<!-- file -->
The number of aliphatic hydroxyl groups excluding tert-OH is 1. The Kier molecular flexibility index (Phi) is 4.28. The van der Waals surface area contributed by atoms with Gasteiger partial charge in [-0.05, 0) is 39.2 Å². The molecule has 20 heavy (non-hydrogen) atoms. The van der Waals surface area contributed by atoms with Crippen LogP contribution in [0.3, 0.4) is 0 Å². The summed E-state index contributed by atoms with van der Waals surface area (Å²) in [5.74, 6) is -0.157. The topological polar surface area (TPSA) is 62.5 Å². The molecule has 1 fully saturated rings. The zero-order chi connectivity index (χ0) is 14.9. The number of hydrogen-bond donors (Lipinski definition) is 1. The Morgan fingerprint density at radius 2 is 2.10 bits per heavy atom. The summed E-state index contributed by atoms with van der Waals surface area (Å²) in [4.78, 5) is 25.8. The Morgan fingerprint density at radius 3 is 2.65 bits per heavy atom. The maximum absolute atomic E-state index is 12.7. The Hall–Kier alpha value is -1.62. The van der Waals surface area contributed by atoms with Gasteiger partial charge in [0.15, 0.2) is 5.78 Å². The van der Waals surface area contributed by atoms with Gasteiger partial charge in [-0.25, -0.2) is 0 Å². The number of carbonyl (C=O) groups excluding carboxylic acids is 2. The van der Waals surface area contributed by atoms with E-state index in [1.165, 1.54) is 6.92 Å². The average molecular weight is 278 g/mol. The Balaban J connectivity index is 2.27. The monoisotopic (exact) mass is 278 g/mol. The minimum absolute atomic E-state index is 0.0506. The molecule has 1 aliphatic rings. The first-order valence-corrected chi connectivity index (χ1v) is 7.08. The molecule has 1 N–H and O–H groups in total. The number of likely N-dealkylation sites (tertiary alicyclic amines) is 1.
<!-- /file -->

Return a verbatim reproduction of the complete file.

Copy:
The number of aliphatic hydroxyl groups excluding tert-OH is 1. The Kier molecular flexibility index (Phi) is 4.28. The van der Waals surface area contributed by atoms with Gasteiger partial charge in [-0.05, 0) is 39.2 Å². The molecule has 20 heavy (non-hydrogen) atoms. The van der Waals surface area contributed by atoms with Crippen LogP contribution in [0.3, 0.4) is 0 Å². The summed E-state index contributed by atoms with van der Waals surface area (Å²) in [5.74, 6) is -0.157. The topological polar surface area (TPSA) is 62.5 Å². The molecule has 1 fully saturated rings. The zero-order chi connectivity index (χ0) is 14.9. The number of hydrogen-bond donors (Lipinski definition) is 1. The Morgan fingerprint density at radius 2 is 2.10 bits per heavy atom. The summed E-state index contributed by atoms with van der Waals surface area (Å²) in [4.78, 5) is 25.8. The Morgan fingerprint density at radius 3 is 2.65 bits per heavy atom. The maximum absolute atomic E-state index is 12.7. The Hall–Kier alpha value is -1.62. The van der Waals surface area contributed by atoms with Gasteiger partial charge in [0.15, 0.2) is 5.78 Å². The van der Waals surface area contributed by atoms with Gasteiger partial charge in [-0.25, -0.2) is 0 Å². The number of carbonyl (C=O) groups excluding carboxylic acids is 2. The van der Waals surface area contributed by atoms with E-state index in [1.165, 1.54) is 6.92 Å². The average molecular weight is 278 g/mol. The Balaban J connectivity index is 2.27. The monoisotopic (exact) mass is 278 g/mol. The minimum absolute atomic E-state index is 0.0506. The molecule has 1 aliphatic rings. The first-order valence-corrected chi connectivity index (χ1v) is 7.08. The molecule has 1 N–H and O–H groups in total. The number of likely N-dealkylation sites (tertiary alicyclic amines) is 1.